These days we take it for granted that we can quickly manage our lawns or yards using a lawnmower. There are many different types of lawn mower and each has its own specific use. However, it hasn’t always been this easy to attend to our lawns. We take a look at the history of the lawn mower, from its humble start all the way through to modern robotic mowers.
Before The Lawn Mower
Traditionally individuals didn’t have a lawn to maintain at the front of their house. Often it was just a packed earth yard that was regularly swept. These yards were also occasionally sprayed with water to help keep the dust down.
Country estates and other important locations would often use sheep and other livestock to keep the grass at a manageable height. The White House, for example, was known to have 8 sheep to the acre to crop the grass. It would be quite the sight to see sheep scattering away as the presidential helicopter comes to land.
Scythes were used to manage longer grass and turn it into hay for feeding the animals. This was a very labor-intensive job, but with skill could be very effective. Hand shears were also used on the most luxurious of lawns, but the time taken to manage just a small area meant an army of gardeners was needed.
At the end of the day, most people didn’t traditionally have lawns. They were a luxury for the rich and those that could afford either the labor or the livestock to maintain them.
The First Lawn Mower
The first patented lawn mower was invented in 1830 by Edwin Budding in Gloucestershire, England. Licensed on the 18th May 1830, it was a cylinder mower designed for cutting English gardens and sports grounds. Based on scaled-down mechanisms he had seen in cloth mills, the blades were spun as the mower moved forwards.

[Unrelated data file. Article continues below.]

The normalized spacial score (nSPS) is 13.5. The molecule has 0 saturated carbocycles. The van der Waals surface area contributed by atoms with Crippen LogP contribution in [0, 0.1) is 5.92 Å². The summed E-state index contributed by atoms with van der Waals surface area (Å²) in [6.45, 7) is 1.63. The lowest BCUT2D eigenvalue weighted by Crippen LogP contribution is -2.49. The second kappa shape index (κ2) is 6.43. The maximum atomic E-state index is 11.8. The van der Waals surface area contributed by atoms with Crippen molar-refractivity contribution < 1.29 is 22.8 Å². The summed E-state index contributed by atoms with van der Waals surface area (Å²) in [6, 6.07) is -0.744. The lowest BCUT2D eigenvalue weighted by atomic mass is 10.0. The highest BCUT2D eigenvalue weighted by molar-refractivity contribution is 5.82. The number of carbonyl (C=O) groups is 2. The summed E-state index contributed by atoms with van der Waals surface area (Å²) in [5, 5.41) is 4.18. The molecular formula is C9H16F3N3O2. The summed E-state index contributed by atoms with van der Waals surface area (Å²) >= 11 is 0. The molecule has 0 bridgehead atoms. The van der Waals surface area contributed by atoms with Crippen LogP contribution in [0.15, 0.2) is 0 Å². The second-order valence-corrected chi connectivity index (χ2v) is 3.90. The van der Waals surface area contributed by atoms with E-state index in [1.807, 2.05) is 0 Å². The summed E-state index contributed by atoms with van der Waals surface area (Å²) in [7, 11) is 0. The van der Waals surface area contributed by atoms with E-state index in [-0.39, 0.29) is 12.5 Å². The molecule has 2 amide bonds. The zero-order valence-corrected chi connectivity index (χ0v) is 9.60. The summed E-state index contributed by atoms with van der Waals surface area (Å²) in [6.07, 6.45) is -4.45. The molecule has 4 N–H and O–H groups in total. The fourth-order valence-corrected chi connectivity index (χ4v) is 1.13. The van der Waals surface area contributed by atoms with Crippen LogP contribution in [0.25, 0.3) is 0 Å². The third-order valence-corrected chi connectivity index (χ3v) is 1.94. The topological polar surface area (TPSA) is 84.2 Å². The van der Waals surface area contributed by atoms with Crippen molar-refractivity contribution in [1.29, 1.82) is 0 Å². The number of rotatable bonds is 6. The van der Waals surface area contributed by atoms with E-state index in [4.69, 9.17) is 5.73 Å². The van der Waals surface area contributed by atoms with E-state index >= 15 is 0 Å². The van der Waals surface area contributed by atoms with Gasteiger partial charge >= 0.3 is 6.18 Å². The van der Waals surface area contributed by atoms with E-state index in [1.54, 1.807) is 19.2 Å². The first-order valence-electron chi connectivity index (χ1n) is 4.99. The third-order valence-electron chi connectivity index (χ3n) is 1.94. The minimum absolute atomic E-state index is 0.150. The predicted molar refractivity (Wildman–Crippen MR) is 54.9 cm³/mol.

Buddings lawn mower was made from a heavy wrought iron from and cast-iron wheels. Due to its weight, it was soon found to require two people to operate, one pulling at the front while the other pushed and guided from the rear.
Even though this was a cumbersome machine, not like a modern mower, it led to a revolution in sports that required a playing field. Football, tennis, cricket, and many others now could have perfectly manicured pitches and their popularity increased.
The First Motor Mower
Many different versions of Buddings’ initial mower were built, including a steam-powered mower in 1893. However, it wasn’t until 1902 that the first lawn mower with a built-in motor was produced built by Ransomes in England. It wasn’t until 1914 that ideal Power Mower Co in Michigan started producing gasoline lawn mowers in the US.
These motor-powered mowers were the beginning of what we now think of as the lawn mower. Initially, lawn mowers were the standard cylinder design that had a motor on top to assist in pushing the mower across the ground. A detachable bucket was built in front of the blades to collect the clippings as they were cut.
As engine technology improved and smaller more powerful engines were built seats were added to the rear of the mowers. This allowed the operator to work longer and be comfortable while working. It wasn’t until the late 1920’s that the more modern rotary mowers were produced. These can handle thicker growth and pulp the clippings but often don’t provide a good clean cut.
Lawn mowers have now progressed to powerful sit-on versions that are almost mini tractors and specialist tools that are built for professional football pitches or cricket greens. Lawn tennis courts must have extra special attention. Wimbledon, for example, maintains exactly 8 millimeters of ‘sward’ or grass height for the duration of the championships.
Robotic Lawn Mowers
Recently there has been a new generation of lawn mowers to hit the market. Similar to robot vacuum cleaners, robotic lawn mowers can be set to travel around your garden at programmed intervals. They autonomously cut the grass, charge themselves when needed, drop the clippings in a set location, and avoid all obstacles. All that is required prior to use is to install a wire around the perimeter of your garden so that it knows its boundary. Some of the most intelligent mowers are even able to know when it is the best time to cut your lawn.